Scientists at TERN’s nationwide environmental monitoring SuperSites are used to working with all sorts of learners from primary school kids, to university students and graduates, to Rotarians and bank employees.
In the latest example of the network’s extensive educational and outreach activities, 17 high school students—under the support and expert guidance of TERN partners the Earthwatch Institute and the Australian Landscape Trust—have recently spent a week at TERN’s Calperum Mallee SuperSite taking part in an intensive environmental monitoring and skill development program organised by Earthwatch.
|A student identifies a Common Dunnart (Sminthopsis murina) during the December 2016 Earthwatch Student Challenge held at TERN's Calperum Mallee SuperSite (image courtesy of Charles Tambiah)|
Earthwatch’s Student Challenge program is designed to support the work of scientists in conserving our environment, while providing students an insight into the world of field science.
Earthwatch’s CEO, Cassandra Nichols, says: “By living and working in the field with leading researchers students experience real-world application of science; it brings text books to life.”
“The program has been extremely successful in motivating students to enrol in science related tertiary subjects and the skills gained greatly assist with the transition from secondary to tertiary education.”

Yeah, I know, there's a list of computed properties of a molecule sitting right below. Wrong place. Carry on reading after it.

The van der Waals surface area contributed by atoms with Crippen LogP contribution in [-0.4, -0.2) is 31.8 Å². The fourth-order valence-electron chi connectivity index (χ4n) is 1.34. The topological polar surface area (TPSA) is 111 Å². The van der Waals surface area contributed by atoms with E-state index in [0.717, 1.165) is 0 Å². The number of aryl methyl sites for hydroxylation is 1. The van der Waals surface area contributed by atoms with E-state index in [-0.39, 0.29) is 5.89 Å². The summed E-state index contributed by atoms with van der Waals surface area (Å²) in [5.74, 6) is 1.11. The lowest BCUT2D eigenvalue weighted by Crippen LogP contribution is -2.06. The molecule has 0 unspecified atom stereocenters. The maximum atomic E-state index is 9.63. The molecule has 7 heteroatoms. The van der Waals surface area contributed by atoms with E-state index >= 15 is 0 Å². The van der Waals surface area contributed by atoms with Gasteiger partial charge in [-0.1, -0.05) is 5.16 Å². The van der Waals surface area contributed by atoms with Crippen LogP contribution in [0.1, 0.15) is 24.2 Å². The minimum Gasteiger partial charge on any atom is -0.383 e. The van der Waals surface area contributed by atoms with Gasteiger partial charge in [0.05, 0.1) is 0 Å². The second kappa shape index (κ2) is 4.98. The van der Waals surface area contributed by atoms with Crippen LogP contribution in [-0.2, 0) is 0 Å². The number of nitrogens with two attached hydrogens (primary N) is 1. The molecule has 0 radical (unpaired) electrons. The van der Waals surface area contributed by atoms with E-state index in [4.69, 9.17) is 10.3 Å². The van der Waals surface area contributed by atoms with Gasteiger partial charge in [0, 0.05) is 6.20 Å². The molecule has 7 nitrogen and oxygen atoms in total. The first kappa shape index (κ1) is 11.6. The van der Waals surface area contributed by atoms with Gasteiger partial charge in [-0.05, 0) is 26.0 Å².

“Equally important, the program is creating environmental stewards in our future leaders, ensuring the next generation will strive for sustainability.”
In fact, one student reflected that the program was “vastly different than any formal education and arguably better in understanding how the real world works.”
Students conducted biological inventory surveys to collect data that helps build a complete picture of ecosystem functioning at the site, and the causes and effects of environmental change.
For example, data collected by the students on the physical and biological components of the Black Box floodplain community along the Murray River will assist in monitoring the effectiveness of environmental watering programs and enable improvements in these management actions.
Dr Peter Cale, the senior ecologist at the ALT at Calperum, says that the work completed at the site via such collaborative Earthwatch programs are part of a long-term process of collecting scientific data across the country.
“It will be used by Australian and international scientists, managers and policy makers to improve our understanding of how our ecosystems behave.”
“Once we understand how these ecosystems behave we can then develop ways of managing them effectively. It’s also the building blocks to understanding how we can measure these changes to ensure that our management is taking us in the right direction.”
Students collected data on the physical and biological components of the Black Box floodplain community along the Murray River, including by taking tree measurements (above) and checking pitfall traps for fauna (below), to help scientists build a complete picture of ecosystem functioning and understand the causes and effects of environment change (images courtesy of Yue Chin Chew)
Earthwatch Students Challenge participants and staff at TERN's Calperum Mallee SuperSite (image courtesy of Charles Tambiah)
Published in TERN newsletter January 2017